My primary area of research is in the subject of quantum information theory. As a relatively new field in science, quantum information involves the study of how quantum mechanical properties can be used in information processing tasks. For instance, quantum entanglement has been shown to produce some truly remarkable phenomena such as state teleportation and an exponential speed-up in computation time.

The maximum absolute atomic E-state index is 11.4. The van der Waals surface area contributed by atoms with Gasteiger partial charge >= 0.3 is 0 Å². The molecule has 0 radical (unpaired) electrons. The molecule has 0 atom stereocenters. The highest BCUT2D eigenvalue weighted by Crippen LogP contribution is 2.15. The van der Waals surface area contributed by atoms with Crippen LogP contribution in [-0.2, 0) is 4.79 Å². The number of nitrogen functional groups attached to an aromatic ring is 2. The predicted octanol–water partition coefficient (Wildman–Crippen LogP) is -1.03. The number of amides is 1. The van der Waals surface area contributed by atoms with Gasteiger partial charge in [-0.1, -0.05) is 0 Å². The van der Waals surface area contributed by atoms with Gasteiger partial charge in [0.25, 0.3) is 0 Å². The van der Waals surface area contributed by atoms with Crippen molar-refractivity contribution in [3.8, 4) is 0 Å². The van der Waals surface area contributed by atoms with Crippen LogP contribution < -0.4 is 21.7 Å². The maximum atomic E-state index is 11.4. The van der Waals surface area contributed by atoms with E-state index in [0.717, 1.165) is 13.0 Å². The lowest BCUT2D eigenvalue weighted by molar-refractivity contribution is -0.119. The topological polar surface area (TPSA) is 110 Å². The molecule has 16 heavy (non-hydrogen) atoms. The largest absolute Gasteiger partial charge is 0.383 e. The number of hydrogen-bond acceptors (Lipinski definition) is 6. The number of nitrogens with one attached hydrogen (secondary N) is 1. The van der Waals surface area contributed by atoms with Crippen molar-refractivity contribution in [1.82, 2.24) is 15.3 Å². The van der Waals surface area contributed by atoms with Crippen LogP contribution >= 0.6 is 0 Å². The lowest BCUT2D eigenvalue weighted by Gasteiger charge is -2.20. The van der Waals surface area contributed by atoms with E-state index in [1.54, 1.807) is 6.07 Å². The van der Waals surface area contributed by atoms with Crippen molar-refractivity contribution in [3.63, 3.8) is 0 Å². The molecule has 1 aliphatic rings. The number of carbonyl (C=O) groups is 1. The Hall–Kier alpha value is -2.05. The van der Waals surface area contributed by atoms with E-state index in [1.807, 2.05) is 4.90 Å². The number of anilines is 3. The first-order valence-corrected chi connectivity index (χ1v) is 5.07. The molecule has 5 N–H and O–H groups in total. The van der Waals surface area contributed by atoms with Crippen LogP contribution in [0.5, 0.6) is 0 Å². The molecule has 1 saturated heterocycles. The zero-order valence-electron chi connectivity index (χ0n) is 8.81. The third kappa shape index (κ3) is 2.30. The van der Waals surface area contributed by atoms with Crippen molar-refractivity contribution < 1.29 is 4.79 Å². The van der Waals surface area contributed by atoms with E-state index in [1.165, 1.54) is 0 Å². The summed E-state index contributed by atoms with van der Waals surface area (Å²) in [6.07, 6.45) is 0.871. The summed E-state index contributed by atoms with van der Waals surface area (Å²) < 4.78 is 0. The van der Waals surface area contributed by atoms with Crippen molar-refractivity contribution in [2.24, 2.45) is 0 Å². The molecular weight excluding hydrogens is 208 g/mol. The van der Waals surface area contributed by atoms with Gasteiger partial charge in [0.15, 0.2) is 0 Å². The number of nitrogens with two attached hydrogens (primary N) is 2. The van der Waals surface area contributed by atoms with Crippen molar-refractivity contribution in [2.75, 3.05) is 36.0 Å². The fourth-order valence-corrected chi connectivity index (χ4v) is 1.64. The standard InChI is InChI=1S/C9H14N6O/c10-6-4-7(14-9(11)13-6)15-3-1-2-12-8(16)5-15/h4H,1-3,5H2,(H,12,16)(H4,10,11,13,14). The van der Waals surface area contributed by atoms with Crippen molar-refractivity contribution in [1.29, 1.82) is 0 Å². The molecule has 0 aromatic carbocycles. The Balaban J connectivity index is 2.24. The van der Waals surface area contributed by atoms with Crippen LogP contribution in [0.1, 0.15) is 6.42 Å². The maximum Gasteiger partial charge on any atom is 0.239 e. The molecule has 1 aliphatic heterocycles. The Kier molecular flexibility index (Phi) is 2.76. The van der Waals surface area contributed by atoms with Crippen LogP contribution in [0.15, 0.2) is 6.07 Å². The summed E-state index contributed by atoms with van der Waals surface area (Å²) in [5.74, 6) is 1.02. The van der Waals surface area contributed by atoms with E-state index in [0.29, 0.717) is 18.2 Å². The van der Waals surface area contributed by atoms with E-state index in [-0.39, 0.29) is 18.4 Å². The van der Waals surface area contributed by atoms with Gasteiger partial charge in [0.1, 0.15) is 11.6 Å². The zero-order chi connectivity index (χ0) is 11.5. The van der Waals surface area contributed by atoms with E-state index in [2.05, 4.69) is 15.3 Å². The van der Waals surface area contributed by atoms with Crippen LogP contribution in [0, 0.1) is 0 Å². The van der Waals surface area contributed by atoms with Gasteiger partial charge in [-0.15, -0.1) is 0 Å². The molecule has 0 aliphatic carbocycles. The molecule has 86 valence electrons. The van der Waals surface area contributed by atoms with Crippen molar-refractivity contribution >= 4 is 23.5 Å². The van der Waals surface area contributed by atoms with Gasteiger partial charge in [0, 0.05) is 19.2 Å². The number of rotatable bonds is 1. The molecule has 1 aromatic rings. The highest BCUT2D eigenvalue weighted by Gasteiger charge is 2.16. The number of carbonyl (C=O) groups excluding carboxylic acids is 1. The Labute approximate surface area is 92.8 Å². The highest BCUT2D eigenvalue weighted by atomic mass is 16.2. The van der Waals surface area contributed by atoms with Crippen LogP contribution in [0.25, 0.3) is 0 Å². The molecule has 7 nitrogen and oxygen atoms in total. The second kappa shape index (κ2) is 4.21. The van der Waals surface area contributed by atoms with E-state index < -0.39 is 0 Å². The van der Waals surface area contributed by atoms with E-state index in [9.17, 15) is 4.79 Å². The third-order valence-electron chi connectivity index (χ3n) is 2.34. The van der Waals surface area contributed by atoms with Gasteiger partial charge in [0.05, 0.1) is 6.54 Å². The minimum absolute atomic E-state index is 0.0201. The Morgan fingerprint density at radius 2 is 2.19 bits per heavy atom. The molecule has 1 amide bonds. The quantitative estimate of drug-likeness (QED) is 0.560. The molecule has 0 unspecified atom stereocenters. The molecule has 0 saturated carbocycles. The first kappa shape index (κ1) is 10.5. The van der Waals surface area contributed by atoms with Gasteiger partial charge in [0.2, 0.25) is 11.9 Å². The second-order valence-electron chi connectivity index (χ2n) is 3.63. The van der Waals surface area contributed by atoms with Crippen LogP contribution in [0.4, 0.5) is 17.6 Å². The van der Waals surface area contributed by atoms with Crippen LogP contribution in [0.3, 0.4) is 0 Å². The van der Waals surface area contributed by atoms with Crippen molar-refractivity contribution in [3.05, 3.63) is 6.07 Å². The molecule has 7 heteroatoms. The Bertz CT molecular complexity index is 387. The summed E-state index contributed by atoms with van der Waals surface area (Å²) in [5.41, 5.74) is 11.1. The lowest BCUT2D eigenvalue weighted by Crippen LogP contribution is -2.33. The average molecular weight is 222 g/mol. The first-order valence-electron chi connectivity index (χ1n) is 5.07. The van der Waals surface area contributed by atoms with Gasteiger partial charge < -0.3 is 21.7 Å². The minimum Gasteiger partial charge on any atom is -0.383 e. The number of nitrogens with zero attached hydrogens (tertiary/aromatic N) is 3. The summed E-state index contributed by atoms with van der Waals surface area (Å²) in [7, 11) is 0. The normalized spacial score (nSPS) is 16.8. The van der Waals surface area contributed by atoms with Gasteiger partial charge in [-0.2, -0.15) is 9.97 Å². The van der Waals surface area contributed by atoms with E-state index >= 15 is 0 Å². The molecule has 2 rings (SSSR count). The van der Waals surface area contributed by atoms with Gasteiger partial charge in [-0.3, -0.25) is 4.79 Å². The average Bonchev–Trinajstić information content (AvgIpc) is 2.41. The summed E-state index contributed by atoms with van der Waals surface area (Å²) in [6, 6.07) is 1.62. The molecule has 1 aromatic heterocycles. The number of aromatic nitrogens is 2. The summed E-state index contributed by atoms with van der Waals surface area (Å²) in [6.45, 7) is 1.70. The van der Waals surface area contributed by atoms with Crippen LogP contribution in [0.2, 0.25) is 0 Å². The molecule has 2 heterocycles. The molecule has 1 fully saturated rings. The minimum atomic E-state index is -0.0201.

Much of my research deals with the theory of quantum entanglement and its mathematical structure. In particular, I am interested in answering four important questions: (i) what different forms of entanglement can exist in multipartite systems, (ii) in what meaningful ways can entanglement be quantified or measured, (iii) how can entanglement be manipulated by parties separated in different labs, and (iv) what types of quantum correlations exist beyond entanglement. A primary goal of my research is to better understand how nonlocality and entanglement differ as resources in quantum information processing. This objective extends toward the construction of new protocols for quantum communication and cryptography that utilize the complex structure of multipartite quantum systems. Additional areas of interest include computational complexity theory and physics education.